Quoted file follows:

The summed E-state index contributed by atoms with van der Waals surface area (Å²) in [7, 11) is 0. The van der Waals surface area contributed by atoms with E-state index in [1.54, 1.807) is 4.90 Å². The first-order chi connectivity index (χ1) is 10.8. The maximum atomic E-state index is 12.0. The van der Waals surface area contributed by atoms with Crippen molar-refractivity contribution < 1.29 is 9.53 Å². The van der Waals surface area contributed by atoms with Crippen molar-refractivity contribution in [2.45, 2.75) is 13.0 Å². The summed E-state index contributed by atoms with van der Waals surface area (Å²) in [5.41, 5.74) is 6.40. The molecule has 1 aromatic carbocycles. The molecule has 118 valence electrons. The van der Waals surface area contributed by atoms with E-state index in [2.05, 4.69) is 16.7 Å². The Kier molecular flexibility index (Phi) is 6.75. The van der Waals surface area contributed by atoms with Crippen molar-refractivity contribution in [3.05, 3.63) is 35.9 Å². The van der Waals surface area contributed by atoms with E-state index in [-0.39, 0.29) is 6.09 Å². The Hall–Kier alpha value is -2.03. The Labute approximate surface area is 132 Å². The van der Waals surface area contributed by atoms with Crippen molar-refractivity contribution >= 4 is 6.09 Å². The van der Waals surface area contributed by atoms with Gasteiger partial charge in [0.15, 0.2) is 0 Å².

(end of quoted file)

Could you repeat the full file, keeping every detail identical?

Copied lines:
The summed E-state index contributed by atoms with van der Waals surface area (Å²) in [7, 11) is 0. The van der Waals surface area contributed by atoms with E-state index in [1.54, 1.807) is 4.90 Å². The first-order chi connectivity index (χ1) is 10.8. The maximum atomic E-state index is 12.0. The van der Waals surface area contributed by atoms with Crippen molar-refractivity contribution < 1.29 is 9.53 Å². The van der Waals surface area contributed by atoms with Crippen molar-refractivity contribution in [2.45, 2.75) is 13.0 Å². The summed E-state index contributed by atoms with van der Waals surface area (Å²) in [5.41, 5.74) is 6.40. The molecule has 1 aromatic carbocycles. The molecule has 118 valence electrons. The van der Waals surface area contributed by atoms with E-state index in [2.05, 4.69) is 16.7 Å². The Kier molecular flexibility index (Phi) is 6.75. The van der Waals surface area contributed by atoms with Crippen molar-refractivity contribution in [3.05, 3.63) is 35.9 Å². The van der Waals surface area contributed by atoms with E-state index in [-0.39, 0.29) is 6.09 Å². The Hall–Kier alpha value is -2.03. The Labute approximate surface area is 132 Å². The van der Waals surface area contributed by atoms with Crippen molar-refractivity contribution >= 4 is 6.09 Å². The van der Waals surface area contributed by atoms with Gasteiger partial charge in [0.15, 0.2) is 0 Å².